Two Senators have supported the reduction of salaries for politicians to reduce the country’s swollen wage Bill.
Makueni Senator Mutula Kilonzo Junior and nominated Senator Beth Mugo said the suggestion by President Uhuru Kenyatta to reduce the salaries and allowances of Members of Parliament was right.
“The President should take the matter to Parliament for deliberation and once it is past and becomes law, it will rectify the situation,” said Mr Kilonzo.
He added, “reducing the salaries of MPs is okay but it’s not the only way. What we should ask ourselves is, do we need some of these offices?"
They were speaking on the sideline of the second second annual summit for senators and members of county assemblies currently underway at Pride Inn Paradise Beach Resort in Mombasa.
Ms Mugo also wants offices that are not anchored in the constitution abolished in a bid to further reduce the government’s recurring expenses.
She said that the number of constituencies and the civil service should be reduced and in effect reduce Members of Assembly and thus the wage Bill.
“If constituencies are reduce, the other offices attached to them will also reduce. The general civil service is also bloated so, it too should be reduced,” she said.
Mr Kilonzo opposed the scrapping off of the Senate saying it played a major oversight role and as the devolution guardian.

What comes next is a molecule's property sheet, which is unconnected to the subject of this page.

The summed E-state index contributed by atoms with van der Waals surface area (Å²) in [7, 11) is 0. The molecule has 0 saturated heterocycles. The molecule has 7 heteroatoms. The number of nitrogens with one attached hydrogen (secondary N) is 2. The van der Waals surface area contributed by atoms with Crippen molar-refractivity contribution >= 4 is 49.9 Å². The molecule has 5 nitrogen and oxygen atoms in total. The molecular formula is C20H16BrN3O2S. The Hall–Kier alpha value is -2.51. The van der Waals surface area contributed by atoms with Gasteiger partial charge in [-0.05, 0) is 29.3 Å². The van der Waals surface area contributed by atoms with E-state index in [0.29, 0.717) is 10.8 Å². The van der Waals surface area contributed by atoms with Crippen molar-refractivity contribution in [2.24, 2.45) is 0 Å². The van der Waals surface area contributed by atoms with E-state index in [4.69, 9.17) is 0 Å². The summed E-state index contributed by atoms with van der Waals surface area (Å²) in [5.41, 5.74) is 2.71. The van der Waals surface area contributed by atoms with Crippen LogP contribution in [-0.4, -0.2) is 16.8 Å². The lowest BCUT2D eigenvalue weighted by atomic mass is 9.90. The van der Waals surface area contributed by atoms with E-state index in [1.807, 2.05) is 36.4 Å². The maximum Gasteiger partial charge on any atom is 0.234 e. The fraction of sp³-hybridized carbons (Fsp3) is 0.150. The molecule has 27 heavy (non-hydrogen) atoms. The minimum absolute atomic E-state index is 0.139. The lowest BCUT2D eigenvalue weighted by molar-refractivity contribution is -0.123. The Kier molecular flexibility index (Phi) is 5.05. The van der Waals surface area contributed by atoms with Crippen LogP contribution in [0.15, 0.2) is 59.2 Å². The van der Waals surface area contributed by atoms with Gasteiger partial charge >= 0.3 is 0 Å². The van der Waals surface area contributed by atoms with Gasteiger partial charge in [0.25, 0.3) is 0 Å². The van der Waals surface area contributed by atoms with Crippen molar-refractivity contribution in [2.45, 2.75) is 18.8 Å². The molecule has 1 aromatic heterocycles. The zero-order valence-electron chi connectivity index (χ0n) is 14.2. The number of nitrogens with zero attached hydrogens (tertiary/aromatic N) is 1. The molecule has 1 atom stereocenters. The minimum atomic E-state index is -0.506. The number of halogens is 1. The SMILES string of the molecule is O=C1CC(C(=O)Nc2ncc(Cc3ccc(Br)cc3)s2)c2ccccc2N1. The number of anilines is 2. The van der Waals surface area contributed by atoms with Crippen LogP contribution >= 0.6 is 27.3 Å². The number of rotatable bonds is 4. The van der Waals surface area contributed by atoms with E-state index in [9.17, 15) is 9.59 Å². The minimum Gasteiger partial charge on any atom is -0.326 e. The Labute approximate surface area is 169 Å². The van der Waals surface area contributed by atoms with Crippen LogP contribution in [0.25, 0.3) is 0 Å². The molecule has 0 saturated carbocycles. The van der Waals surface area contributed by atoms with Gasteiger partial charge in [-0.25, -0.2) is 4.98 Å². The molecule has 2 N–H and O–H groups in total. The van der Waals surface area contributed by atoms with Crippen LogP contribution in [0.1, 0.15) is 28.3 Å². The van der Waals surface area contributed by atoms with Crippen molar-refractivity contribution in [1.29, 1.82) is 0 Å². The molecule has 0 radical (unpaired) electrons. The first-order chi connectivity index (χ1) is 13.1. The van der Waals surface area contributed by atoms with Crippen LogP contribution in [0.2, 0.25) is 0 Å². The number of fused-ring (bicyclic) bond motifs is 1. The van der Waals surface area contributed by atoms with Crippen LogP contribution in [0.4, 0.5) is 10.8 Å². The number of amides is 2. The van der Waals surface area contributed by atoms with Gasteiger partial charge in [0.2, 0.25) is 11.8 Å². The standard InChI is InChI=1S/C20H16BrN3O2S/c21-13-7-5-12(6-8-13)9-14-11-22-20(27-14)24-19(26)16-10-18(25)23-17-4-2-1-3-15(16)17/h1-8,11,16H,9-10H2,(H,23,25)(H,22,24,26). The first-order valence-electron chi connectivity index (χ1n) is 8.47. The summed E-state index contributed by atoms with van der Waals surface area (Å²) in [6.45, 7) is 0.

“Scrapping off the Senate is to remove devolution and return the country back 50 years. No one ill accept that,” said Mr Kilonzo.
He argued that the Senate has created a political middle ground here all 47 counties compete on equal terms.
“Nairobi, Mombasa, Mandera, Lamu and all the other counties have a single vote each at the Senate. This is the only structure in the country that creates middle ground,” he said.
Mr Kilonzo said the bloated workforce both in the national and county governments contributed to the huge wage Bill.
But he blamed the national government for the same arguing that upon the inception of devolution in 2013, many civil servants were seconded to the counties.
“While the counties employed their staff, they received many more from the national government. This as the problem. Today, counties spend upto 85 per cent of their money on recurrent expenditures leaving only 15 per cent for development,” he said.
This scenario had led to counties overtaxing business people to get the extra needed revenue.
“But this has the bad effects of chasing away investors. It therefore goes against the spirit of devolution which was to create friendly, enabling environment for investment,” he said